I had a money diary for a year and here’s what it taught me

I had a money diary for a year and it helped me not only keep track of my spendings but also understand my behavior better.

Do you keep track of your finances? Or are you winging it from month to month taking each paycheck as it comes? I perceive money as a boring part of everyday life and I understand the importance of being financially literate. What surprises me is that most of us would rank money quite high on the list of important things, yet many don’t know that much about it. And I am not talking about being on Wall Street level, but simply knowing your own economy and how to make the best of what you’ve got.

I am not particularly skilled with money, so in order to better understand my spendings, I had a money diary for a year. Now, when I say money diary, I mean a list of all my expenses that I made each month for the last twelve months. It required me going through my bank statements and bills and figuring out how much money was spent on what. Expenses were various – phone bills, subway cards, birthday gifts, groceries, shopping,… Every month I made a list and calculated my total spendings. This is nothing revolutionary and is very easy to do. And the best part is that the insight I gained from it was quite rewarding and sometimes surprising.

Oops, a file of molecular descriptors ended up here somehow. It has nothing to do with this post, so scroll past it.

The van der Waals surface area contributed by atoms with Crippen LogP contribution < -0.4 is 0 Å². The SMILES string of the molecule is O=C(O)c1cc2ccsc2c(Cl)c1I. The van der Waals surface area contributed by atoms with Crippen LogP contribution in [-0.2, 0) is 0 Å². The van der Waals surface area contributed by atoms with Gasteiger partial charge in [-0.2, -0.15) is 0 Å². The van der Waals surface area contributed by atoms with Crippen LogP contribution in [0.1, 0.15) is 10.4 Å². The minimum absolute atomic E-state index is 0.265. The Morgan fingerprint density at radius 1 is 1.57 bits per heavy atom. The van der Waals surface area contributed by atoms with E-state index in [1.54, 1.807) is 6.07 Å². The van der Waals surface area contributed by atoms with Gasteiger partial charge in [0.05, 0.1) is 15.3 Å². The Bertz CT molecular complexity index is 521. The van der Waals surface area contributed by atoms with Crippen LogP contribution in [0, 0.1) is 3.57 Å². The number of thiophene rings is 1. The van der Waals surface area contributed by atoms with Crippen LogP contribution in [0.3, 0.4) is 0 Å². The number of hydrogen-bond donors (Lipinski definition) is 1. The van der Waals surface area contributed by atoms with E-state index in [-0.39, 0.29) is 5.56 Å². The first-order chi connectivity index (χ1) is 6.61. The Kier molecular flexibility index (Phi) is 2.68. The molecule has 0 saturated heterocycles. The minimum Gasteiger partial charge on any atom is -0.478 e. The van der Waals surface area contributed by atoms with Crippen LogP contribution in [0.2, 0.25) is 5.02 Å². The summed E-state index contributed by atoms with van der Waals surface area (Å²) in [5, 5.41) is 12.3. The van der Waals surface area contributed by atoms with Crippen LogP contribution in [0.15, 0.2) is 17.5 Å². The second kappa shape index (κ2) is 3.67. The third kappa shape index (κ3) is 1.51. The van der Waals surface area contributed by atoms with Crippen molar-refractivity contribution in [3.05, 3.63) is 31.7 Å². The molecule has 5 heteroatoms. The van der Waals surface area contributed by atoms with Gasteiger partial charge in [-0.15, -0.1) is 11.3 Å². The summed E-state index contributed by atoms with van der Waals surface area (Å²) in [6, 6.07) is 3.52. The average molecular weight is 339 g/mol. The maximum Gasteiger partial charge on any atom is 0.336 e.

The first thing I’ve noticed is that even if I thought that I wasn’t spending much money on one category (shopping for example) that month adding up all the numbers sometimes proved me wrong. While feelings are subjective, numbers don’t lie. Having everything on paper also helped me make better decisions for the following month. I would set a goal to cut down certain expenses and having tracked the results it was clear to see if I made it or not. However, there was a phase where I felt like keeping track of it all made me a bit stressed and focussing on expenses kind of made me (want to) spend even more. It’s like when you try to eat healthier and all of a sudden all you can think about is pizza and chips. 🙂

To get read of that feeling I reminded myself that this was an experiment and that I can stop at any time. But, I think my curiosity was stronger and I ended up going through it. Understanding that people are often not very rational with money was also something I’ve learned. Sometimes we act on impulse, and that’s ok as long as it doesn’t happen often. Also, no amount of calculating could stop me from occasionally indulging and treating myself and the ones I love with something special. But, it also reminded me that treats lose their magic if they happen too often and that there are ways to enjoy yourself and practice self-care without spending (much) money. Like with anything else in life balance is key.

While I came to no revolutionary conclusions during my little experiment, I still decided to keep going with it in 2019. There is power in knowing where your money goes, especially in the digital world where shopping often requires just a few clicks. Call me old-fashioned, but writing it all down on a piece of paper gave me a clearer picture. It helped me to understand myself and my behavior a bit better. And anything that helps with self-discovery is priceless, right?

Do you keep track of your finances in any way? Please share if you have any tips, we’d love to hear from you.


Ivona Josipovic

Ivona Josipovic is a co-founder of The Smoke Detector, writer, fashion stylist, social media manager, curious creature, chocolate lover.

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